for Kessinger editions), it is evident that Seymour also
modernised and condensed the language to some extent. For instance
Cumming's edition says “In the tractation of all which
things our chief purpose and endeavour shall be, (so near as the
Lord will give us grace,) not so much to intermeddle with outward
affairs of princes, or matters civil, (except sometimes for example
of life,) as specially minding (by the help of the Lord) to
prosecute such things only which to the ecclesiastical state of the
church are appertaining...”. In Seymour's edition this
reads “In treating of all which things, our chief purpose
shall be, not so much to intermeddle with outward affairs of
princes, or civil matters, as especially minding to prosecute such
things as appertain to the state of the church...”. This
example shows Seymour modernising and abridging. Of course Cumming
may have done the same in other places.
Production: Elibron's printing is a facsimile
reprint from Seymour's edition published by Scott, Webster and
Geary, London, 1838. There are no illustrations apart from a
frontispiece portrait of Mr Foxe himself. It has been divided into
three volumes, containing Books 1-5; 6-10; 11-12 & appendices,
respectively. These are printed on bright white paper and bound in
green shiny covers which tend to curl. The pages are glued into the
spine with a hard brown glue. The print is a bit fuzzy throughout
but is eminently readable. Bizarrely, the set we received had the
first volume 4 mm (nearly 2 tenths of an inch) shorter in height
than the other two.
Despite saying in their original email confirmation of our order on
23 January “We expect to ship this order in 3
business days”, Elibron
did not in fact ship these volumes until 3 March (they sent us an
email to say they had shipped on 1 March, but both customs label and
postage say 3 March). This was a delay of 39 days, or 5½
weeks. As expected, the books were shipped by Surface Mail M-Bag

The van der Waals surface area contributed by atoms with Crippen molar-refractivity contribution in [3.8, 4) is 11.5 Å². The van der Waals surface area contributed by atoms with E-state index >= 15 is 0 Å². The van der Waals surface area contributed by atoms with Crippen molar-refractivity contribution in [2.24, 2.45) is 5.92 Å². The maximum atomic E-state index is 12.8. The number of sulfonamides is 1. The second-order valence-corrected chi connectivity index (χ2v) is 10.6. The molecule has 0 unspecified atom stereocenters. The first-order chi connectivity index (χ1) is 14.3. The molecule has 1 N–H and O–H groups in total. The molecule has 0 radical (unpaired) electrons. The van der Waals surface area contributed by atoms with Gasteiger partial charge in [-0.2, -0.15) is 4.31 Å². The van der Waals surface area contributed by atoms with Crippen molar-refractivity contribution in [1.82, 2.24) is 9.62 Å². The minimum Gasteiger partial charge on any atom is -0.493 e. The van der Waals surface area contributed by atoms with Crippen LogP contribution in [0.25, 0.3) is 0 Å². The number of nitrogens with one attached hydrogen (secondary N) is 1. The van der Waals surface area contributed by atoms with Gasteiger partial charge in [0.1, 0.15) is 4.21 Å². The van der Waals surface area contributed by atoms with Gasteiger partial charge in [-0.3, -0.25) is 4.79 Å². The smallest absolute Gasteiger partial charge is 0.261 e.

and arrived today, 29 April, thus within the usual time frame of two
months for Surface Mail shipments from USA, but over three months
after they were paid for! It is only fair to mention that we paid
$9.90 for shipping, but it actually cost Elibron $17.05, not to
mention the cost of the box.
The packaging was
inadequate for despatch of heavy books weighing 3.1 kg or nearly 7lb
in an M-Bag. It consisted of a singlewall box, with two layers of
bubblewrap filling the void on top of the books, but no cushioning
underneath the books or round the sides. As a result, when one
bottom corner of the box hit another solid object during shipping,
one of the corners of the first volume ended up no longer in new
condition, having obviously received a shock, though with no tearing
or soiling. Users of the M-Bag service need to realise that sacks
of mail will be thrown, violently, several times during their
journey, and pack accordingly.
Kessinger Publishing: two
uses Lightning Source to produce some, perhaps all, of their output.
We have some of Lightning Source's smaller paperback items and have
found the quality to be quite good.
AGES Software: Acts and Monuments appeared in the “Reformation History
Library” CD which is no longer available on its own – I
am not clear as to whether you can still buy this from AGES as part of a
This was a different edition to those reproduced by
Elibron and Kessinger. According to a review in The Tyndale Society
Journal by Vic Perry
the web at http://www.tyndale.org/TSJ/16/FoxeCD.html),
the edition reproduced is the second nineteenth century one with
a 'life of the martyrologist, and vindication of his work' by George
Townsend, published 1843-49.
On consulting COPAC
(http://copac.ac.uk), it appears
this would be the 8 volume edition published in London by Seeley,
Burnside, and Seeley.